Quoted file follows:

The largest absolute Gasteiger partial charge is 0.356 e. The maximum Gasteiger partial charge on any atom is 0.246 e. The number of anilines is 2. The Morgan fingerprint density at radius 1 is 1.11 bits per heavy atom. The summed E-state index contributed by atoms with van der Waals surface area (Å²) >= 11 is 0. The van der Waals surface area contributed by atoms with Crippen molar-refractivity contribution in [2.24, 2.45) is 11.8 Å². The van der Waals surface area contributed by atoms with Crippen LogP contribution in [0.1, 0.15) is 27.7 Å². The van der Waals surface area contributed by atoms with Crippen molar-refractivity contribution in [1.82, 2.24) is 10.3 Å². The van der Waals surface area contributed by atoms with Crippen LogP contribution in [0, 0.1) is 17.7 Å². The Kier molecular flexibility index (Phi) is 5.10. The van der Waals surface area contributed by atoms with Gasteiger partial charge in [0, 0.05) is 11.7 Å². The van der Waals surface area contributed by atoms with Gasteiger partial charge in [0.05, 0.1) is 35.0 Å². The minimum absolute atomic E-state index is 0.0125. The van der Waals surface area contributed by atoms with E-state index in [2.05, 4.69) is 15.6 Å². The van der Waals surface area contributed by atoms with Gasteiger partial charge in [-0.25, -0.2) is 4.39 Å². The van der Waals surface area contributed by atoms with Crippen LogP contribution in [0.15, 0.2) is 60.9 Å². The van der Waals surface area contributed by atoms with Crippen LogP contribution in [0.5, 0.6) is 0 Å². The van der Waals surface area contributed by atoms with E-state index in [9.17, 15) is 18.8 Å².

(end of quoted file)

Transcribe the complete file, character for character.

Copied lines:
The largest absolute Gasteiger partial charge is 0.356 e. The maximum Gasteiger partial charge on any atom is 0.246 e. The number of anilines is 2. The Morgan fingerprint density at radius 1 is 1.11 bits per heavy atom. The summed E-state index contributed by atoms with van der Waals surface area (Å²) >= 11 is 0. The van der Waals surface area contributed by atoms with Crippen molar-refractivity contribution in [2.24, 2.45) is 11.8 Å². The van der Waals surface area contributed by atoms with Crippen LogP contribution in [0.1, 0.15) is 27.7 Å². The van der Waals surface area contributed by atoms with Crippen molar-refractivity contribution in [1.82, 2.24) is 10.3 Å². The van der Waals surface area contributed by atoms with Crippen LogP contribution in [0, 0.1) is 17.7 Å². The Kier molecular flexibility index (Phi) is 5.10. The van der Waals surface area contributed by atoms with Gasteiger partial charge in [0, 0.05) is 11.7 Å². The van der Waals surface area contributed by atoms with Gasteiger partial charge in [0.05, 0.1) is 35.0 Å². The minimum absolute atomic E-state index is 0.0125. The van der Waals surface area contributed by atoms with E-state index in [2.05, 4.69) is 15.6 Å². The van der Waals surface area contributed by atoms with Gasteiger partial charge in [-0.25, -0.2) is 4.39 Å². The van der Waals surface area contributed by atoms with Crippen LogP contribution in [0.15, 0.2) is 60.9 Å². The van der Waals surface area contributed by atoms with Crippen LogP contribution in [0.5, 0.6) is 0 Å². The van der Waals surface area contributed by atoms with E-state index in [9.17, 15) is 18.8 Å².